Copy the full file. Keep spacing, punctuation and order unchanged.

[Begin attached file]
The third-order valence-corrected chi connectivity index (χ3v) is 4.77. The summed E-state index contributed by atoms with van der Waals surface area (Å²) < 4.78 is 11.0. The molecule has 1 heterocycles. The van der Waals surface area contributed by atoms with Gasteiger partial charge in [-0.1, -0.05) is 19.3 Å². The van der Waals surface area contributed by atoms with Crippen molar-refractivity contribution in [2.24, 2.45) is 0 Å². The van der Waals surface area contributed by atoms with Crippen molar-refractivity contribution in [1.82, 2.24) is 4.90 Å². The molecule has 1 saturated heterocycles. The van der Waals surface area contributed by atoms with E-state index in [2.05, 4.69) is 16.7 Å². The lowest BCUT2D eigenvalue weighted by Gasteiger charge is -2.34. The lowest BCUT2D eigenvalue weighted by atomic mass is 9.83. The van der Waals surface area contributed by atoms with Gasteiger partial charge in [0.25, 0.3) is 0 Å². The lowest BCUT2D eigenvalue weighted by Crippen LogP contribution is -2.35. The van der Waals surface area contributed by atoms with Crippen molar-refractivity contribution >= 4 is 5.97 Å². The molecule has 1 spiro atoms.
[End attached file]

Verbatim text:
The third-order valence-corrected chi connectivity index (χ3v) is 4.77. The summed E-state index contributed by atoms with van der Waals surface area (Å²) < 4.78 is 11.0. The molecule has 1 heterocycles. The van der Waals surface area contributed by atoms with Gasteiger partial charge in [-0.1, -0.05) is 19.3 Å². The van der Waals surface area contributed by atoms with Crippen molar-refractivity contribution in [2.24, 2.45) is 0 Å². The van der Waals surface area contributed by atoms with Crippen molar-refractivity contribution in [1.82, 2.24) is 4.90 Å². The molecule has 1 saturated heterocycles. The van der Waals surface area contributed by atoms with E-state index in [2.05, 4.69) is 16.7 Å². The lowest BCUT2D eigenvalue weighted by Gasteiger charge is -2.34. The lowest BCUT2D eigenvalue weighted by atomic mass is 9.83. The van der Waals surface area contributed by atoms with Gasteiger partial charge in [0.25, 0.3) is 0 Å². The lowest BCUT2D eigenvalue weighted by Crippen LogP contribution is -2.35. The van der Waals surface area contributed by atoms with Crippen molar-refractivity contribution >= 4 is 5.97 Å². The molecule has 1 spiro atoms.